The goal of this study was to investigate the alterations of diet of a piscivorous fish (Acestrorhynchus pantaneiro) following changes in abundance of a forage fish (Moenkhausia dichroura) during the trophic upsurge stage in a reservoir. Fish samplings were taken monthly in the Manso Reservoir (State of Mato Grosso, Brazil) from March 2000 to February 2001 (period I) and from March 2003 to February 2004 (period II). The abundance of Moenkhausia dichroura in the reservoir was significantly different in both periods, representing 9.6% of the individuals in period I and 66.4% in period II. Stomach contents analyses showed that the number of prey species consumed by A. pantaneiro decreased from 41 prey in period I to 14 in period II. In the last period M. dichroura was the most important prey, comprising 95% of the diet, in contrast with the period I when this species represented only 15% of the diet. The predator and prey size relationship was positive in both periods, however was significantly different, because small and large predators consumed mainly small prey (M. dichroura) in period II. Thus, the results showed that A. pantaneiro altered its diet composition, trophic niche breadth and prey sizes to feed on more abundant and accessible prey. These alterations probably caused a decrease in energy costs related to prey searching, maximizing the energy gain of the predator.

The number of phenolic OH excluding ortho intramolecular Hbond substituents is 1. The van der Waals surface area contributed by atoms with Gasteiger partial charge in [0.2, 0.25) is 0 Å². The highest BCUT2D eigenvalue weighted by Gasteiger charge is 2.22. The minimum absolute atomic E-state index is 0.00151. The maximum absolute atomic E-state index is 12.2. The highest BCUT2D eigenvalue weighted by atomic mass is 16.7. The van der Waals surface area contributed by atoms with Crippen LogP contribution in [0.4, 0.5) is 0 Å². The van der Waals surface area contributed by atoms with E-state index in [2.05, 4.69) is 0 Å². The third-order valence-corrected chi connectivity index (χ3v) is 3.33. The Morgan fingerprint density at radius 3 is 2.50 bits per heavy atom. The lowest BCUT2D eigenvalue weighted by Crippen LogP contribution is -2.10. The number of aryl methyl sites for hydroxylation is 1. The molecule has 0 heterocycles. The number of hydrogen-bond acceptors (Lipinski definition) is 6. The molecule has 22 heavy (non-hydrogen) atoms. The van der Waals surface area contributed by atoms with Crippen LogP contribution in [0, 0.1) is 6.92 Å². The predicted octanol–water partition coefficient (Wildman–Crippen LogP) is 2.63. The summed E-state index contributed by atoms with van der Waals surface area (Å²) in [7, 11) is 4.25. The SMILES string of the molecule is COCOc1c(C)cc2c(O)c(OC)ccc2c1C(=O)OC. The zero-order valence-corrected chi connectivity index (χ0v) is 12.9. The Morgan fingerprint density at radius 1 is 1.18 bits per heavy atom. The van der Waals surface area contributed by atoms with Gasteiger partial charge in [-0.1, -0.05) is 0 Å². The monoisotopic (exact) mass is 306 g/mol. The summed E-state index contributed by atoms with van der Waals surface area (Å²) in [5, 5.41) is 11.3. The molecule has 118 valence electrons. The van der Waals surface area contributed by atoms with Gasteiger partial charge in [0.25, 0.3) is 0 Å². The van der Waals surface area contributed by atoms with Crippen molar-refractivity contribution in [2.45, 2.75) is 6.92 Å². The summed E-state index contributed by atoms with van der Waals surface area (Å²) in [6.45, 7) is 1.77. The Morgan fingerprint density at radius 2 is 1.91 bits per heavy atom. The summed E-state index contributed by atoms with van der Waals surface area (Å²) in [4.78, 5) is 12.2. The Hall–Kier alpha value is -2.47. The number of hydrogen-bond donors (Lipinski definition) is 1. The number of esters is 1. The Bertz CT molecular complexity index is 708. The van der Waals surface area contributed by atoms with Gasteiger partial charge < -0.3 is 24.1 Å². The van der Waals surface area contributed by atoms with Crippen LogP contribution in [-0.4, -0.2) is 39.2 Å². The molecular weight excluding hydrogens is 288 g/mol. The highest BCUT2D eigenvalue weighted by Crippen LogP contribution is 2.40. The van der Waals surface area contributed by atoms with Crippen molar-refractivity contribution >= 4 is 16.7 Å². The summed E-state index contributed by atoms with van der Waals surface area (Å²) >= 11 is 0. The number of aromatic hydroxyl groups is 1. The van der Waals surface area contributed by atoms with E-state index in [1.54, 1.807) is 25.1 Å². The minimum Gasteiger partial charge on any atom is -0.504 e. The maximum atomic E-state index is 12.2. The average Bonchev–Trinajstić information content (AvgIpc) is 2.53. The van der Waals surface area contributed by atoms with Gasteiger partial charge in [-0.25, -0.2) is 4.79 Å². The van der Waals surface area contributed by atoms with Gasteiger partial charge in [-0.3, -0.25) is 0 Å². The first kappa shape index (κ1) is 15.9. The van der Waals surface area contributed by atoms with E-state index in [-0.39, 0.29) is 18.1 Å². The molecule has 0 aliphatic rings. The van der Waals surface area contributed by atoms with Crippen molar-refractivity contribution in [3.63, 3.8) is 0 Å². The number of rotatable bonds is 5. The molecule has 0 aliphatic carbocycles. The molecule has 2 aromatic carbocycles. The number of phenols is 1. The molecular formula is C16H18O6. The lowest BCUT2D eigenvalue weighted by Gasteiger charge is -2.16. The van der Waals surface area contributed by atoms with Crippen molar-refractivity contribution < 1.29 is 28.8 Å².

Acestrorhynchus pantaneiro; Moenkhausia dichroura; prey-predator relationship; reservoir